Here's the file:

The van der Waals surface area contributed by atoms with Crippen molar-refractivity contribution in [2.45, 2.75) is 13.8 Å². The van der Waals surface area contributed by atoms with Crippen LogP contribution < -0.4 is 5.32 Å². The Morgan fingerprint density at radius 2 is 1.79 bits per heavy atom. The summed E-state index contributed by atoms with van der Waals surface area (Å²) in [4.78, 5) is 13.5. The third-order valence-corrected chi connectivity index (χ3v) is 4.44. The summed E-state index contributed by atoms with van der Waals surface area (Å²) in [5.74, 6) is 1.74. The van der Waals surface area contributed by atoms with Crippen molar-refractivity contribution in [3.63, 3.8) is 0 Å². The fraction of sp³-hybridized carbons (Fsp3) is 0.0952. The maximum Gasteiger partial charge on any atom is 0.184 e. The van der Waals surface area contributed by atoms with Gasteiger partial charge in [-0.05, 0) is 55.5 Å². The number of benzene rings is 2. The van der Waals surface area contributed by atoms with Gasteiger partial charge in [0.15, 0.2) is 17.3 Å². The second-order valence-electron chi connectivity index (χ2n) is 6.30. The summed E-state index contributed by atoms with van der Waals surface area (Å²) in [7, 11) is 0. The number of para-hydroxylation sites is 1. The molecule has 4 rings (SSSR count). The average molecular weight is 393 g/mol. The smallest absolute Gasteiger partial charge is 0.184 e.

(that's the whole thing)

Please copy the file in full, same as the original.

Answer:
The van der Waals surface area contributed by atoms with Crippen molar-refractivity contribution in [2.45, 2.75) is 13.8 Å². The van der Waals surface area contributed by atoms with Crippen LogP contribution < -0.4 is 5.32 Å². The Morgan fingerprint density at radius 2 is 1.79 bits per heavy atom. The summed E-state index contributed by atoms with van der Waals surface area (Å²) in [4.78, 5) is 13.5. The third-order valence-corrected chi connectivity index (χ3v) is 4.44. The summed E-state index contributed by atoms with van der Waals surface area (Å²) in [5.74, 6) is 1.74. The van der Waals surface area contributed by atoms with Crippen molar-refractivity contribution in [3.63, 3.8) is 0 Å². The fraction of sp³-hybridized carbons (Fsp3) is 0.0952. The maximum Gasteiger partial charge on any atom is 0.184 e. The van der Waals surface area contributed by atoms with Gasteiger partial charge in [-0.05, 0) is 55.5 Å². The number of benzene rings is 2. The van der Waals surface area contributed by atoms with Gasteiger partial charge in [0.15, 0.2) is 17.3 Å². The second-order valence-electron chi connectivity index (χ2n) is 6.30. The summed E-state index contributed by atoms with van der Waals surface area (Å²) in [7, 11) is 0. The number of para-hydroxylation sites is 1. The molecule has 4 rings (SSSR count). The average molecular weight is 393 g/mol. The smallest absolute Gasteiger partial charge is 0.184 e.